Shingo Haketa (78) - former Grand Steward (April 2005 - June 2012) and Vice Grand Steward (2001-2005), career in the Ministry of Health, Labour and Welfare

Hironobu Takesaki (75) - 17th Chief Justice of Japan


6 advisors (former Prime Minister Shigeru Yoshida, economist Shinzo Koizumi, and 4 former Keio University presidents) were appointed to advise Emperor Showa for the first time in 1964. There are no fixed term limits, retirement age, numbers or compensation. The IHA selects the advisors and the Emperor confirms the appointment.

Advisors will meet with the Emperor and Empress regularly although the frequency may vary. In the Heisei era, advisors met the Emperor, Empress, and Grand Steward about once a month to discuss issues on the Imperial family. With the Emperor Akihito's approval, they met Crown Prince Naruhito and Prince Akishino twice a year. Most meetings in the latter years of the Heisei era were about Emperor Akihito's wish to abdicate.

Sources: Sankei, Asahi, Jiji
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  #4  
Old 06-17-2020, 11:08 AM
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Quote:
Originally Posted by Prisma View Post
The Imperial Household Agency announced 3 new advisors and 4 current advisors will retire, effective on June 18.

New advisors:
Noriyuki Kazaoka (73) - former Grand Steward (June 2012 - September 2016) and Vice-Grand Steward of IHA (April 2005 - June 2012), former vice-minister of land, infrastructure, transport and tourism. Kazaoka played a central role in Emperor Akihito's August 2016 video message about wishing to abdicate. PM Shinzo Abe and government were displeased and Kazaoka's early retirement was seen as punishment. He would have retired ~6 months later anyway.

Itsurō Terada (72) - 18th Chief Justice of Japan, promoted judicial system reforms, and served on the panel to select the new era name "Reiwa"

Makoto Iokibe (76) - President of Hyogo Prefectural University, political scientist, Chairman of Asian Affairs Research Council, President of the National Defense Academy of Japan and adviser on foreign policy to the Government of Japan

Retiring advisors:
Makoto Watanabe (84) - adviser since 2012, former Japanese diplomat, joined Ministry of Foreign Affairs in 1959, Ambassador to Jordon (1988-1990)

Takaji Kunimatsu (82) - adviser since 2012, former commissioner of the National Police Agency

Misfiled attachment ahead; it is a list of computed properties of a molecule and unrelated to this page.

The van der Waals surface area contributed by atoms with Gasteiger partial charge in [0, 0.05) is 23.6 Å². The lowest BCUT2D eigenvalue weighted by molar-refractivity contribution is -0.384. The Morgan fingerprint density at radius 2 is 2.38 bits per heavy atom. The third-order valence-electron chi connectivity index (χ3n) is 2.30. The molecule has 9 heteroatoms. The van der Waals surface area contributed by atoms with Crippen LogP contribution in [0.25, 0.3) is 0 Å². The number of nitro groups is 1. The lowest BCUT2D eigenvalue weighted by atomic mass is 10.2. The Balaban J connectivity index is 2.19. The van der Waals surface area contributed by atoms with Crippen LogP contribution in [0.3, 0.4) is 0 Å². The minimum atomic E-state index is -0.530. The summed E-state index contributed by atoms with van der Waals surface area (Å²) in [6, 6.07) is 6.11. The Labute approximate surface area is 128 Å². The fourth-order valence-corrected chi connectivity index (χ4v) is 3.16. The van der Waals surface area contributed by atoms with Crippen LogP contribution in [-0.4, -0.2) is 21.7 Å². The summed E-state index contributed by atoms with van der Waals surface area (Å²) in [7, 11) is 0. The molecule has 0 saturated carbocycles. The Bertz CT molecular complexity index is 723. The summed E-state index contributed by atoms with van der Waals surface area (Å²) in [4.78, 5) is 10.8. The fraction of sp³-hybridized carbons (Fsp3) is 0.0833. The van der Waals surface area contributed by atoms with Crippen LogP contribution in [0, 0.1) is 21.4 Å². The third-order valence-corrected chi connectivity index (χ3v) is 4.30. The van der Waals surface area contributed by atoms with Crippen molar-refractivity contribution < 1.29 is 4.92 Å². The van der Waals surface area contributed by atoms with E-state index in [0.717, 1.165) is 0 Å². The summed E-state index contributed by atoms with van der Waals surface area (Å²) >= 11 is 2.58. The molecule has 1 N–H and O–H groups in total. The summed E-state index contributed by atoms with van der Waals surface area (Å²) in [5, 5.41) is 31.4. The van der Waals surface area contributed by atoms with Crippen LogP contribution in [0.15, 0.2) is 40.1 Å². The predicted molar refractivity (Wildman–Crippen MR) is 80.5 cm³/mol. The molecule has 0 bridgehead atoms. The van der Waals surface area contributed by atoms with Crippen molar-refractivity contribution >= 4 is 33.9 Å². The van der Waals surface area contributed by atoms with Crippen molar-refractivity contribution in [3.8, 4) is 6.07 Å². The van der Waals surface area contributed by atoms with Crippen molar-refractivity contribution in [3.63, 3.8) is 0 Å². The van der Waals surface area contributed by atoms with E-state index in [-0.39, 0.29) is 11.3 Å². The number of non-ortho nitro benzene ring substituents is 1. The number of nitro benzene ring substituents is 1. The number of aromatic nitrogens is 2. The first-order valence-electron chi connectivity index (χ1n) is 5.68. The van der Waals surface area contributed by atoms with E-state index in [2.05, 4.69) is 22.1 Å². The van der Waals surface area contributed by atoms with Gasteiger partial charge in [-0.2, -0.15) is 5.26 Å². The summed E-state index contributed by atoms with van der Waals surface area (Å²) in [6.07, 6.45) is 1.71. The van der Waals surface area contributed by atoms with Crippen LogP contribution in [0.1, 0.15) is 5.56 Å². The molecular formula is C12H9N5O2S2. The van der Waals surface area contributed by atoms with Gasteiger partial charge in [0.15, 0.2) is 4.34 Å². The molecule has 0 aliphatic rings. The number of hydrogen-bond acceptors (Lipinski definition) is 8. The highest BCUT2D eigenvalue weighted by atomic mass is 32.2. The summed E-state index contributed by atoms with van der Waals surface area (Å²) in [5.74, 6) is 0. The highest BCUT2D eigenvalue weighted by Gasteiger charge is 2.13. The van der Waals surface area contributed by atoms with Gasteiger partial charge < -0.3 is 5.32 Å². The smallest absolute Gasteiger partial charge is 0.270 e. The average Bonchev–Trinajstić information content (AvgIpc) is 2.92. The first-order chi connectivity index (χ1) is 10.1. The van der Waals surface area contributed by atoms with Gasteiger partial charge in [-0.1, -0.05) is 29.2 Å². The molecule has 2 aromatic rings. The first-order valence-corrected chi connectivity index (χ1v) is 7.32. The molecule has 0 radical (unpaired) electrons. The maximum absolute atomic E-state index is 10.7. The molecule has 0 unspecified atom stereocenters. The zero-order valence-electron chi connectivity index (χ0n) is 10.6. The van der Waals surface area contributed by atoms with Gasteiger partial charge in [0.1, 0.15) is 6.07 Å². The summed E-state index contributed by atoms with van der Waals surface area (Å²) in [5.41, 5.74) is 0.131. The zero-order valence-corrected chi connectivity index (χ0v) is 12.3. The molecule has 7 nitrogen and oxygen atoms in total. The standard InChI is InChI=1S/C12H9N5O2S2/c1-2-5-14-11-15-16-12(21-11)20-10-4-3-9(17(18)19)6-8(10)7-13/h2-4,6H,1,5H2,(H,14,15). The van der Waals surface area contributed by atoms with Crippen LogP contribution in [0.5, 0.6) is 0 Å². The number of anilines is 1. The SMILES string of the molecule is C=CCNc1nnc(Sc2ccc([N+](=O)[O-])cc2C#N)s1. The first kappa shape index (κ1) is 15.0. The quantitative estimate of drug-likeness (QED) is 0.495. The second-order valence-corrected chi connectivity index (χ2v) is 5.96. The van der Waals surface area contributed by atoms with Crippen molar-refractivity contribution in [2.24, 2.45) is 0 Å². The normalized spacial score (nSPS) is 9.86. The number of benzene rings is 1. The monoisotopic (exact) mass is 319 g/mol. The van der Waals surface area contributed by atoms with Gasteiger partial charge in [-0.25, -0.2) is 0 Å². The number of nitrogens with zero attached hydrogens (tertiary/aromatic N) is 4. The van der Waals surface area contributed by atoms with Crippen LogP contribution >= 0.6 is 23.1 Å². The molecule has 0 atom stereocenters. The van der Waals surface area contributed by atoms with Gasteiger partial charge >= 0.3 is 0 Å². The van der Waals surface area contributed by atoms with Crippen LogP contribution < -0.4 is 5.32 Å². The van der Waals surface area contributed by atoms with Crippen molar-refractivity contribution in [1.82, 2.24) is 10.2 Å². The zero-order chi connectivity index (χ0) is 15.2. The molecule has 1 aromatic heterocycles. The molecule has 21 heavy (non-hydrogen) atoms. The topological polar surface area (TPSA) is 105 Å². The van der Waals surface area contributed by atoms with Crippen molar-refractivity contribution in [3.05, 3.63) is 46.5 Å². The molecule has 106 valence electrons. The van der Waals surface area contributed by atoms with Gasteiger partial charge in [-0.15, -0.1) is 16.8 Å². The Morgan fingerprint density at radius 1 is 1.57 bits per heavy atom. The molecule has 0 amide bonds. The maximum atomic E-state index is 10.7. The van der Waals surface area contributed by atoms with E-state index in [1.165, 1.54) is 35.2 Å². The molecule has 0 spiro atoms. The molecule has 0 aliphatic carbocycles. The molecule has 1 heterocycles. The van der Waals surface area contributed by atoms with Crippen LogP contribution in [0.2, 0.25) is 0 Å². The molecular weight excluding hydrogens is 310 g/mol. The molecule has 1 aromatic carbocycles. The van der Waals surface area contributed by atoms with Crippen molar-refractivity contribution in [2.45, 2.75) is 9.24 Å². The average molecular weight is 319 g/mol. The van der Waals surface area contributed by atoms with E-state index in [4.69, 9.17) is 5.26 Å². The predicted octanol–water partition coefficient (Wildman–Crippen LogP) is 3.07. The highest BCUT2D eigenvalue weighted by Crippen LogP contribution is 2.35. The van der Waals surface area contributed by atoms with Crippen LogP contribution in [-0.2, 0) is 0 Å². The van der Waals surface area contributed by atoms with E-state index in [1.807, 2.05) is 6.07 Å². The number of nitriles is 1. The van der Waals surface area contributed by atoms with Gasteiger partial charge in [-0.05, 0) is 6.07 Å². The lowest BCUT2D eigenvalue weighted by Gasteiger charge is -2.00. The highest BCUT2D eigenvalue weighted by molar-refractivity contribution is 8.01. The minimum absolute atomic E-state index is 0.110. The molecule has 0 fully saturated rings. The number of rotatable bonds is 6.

Shingo Haketa (78) - former Grand Steward (April 2005 - June 2012) and Vice Grand Steward (2001-2005), career in the Ministry of Health, Labour and Welfare

Hironobu Takesaki (75) - 17th Chief Justice of Japan


6 advisors (former Prime Minister Shigeru Yoshida, economist Shinzo Koizumi, and 4 former Keio University presidents) were appointed to advise Emperor Showa for the first time in 1964. There are no fixed term limits, retirement age, numbers or compensation. The IHA selects the advisors and the Emperor confirms the appointment.

Advisors will meet with the Emperor and Empress regularly although the frequency may vary. In the Heisei era, advisors met the Emperor, Empress, and Grand Steward about once a month to discuss issues on the Imperial family. With the Emperor Akihito's approval, they met Crown Prince Naruhito and Prince Akishino twice a year. Most meetings in the latter years of the Heisei era were about Emperor Akihito's wish to abdicate.

Sources: Sankei, Asahi, Jiji



All pretty old. Could they find none who are a bit older. Why don't the hire younger people for this Jobs.
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  #5  
Old 06-17-2020, 11:23 AM
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I think it is wonderful that the Emperor and the Agency can benefit from the counsel of individuals with decades of service in the highest echelons of government and academia, and that these men are given the opportunity to put their learned experiences to the benefit of their country even after retirement. And I would guess that for example an emeritus Supreme Court Chief Justice is better able to accommodate the political neutrality and the time commitment that the role demands than a serving Supreme Court Chief Justice.

I wish female advisers could be included, but given the low proportion of women in government and management I suppose that is a challenge.


Quote:
Originally Posted by Somebody View Post
However, does the constitution also prescribe that the imperial family is to follow the orders of the Household instead of the other way around? I would hope not but it seems to be what is happening.
The Constitution (in English) does not mention the Imperial Household Agency, but it states that the Emperor is to have no role in government. And inasmuch as the IHA is a government agency under the Prime Minister's Office, in my opinion it would be usurping the authority of the Prime Minister - who, unlike the imperial family, is a democratically elected representative - if the imperial family attempted to control the IHA. But that is my personal view, and I am certainly not a Japanese constitutional expert.
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  #6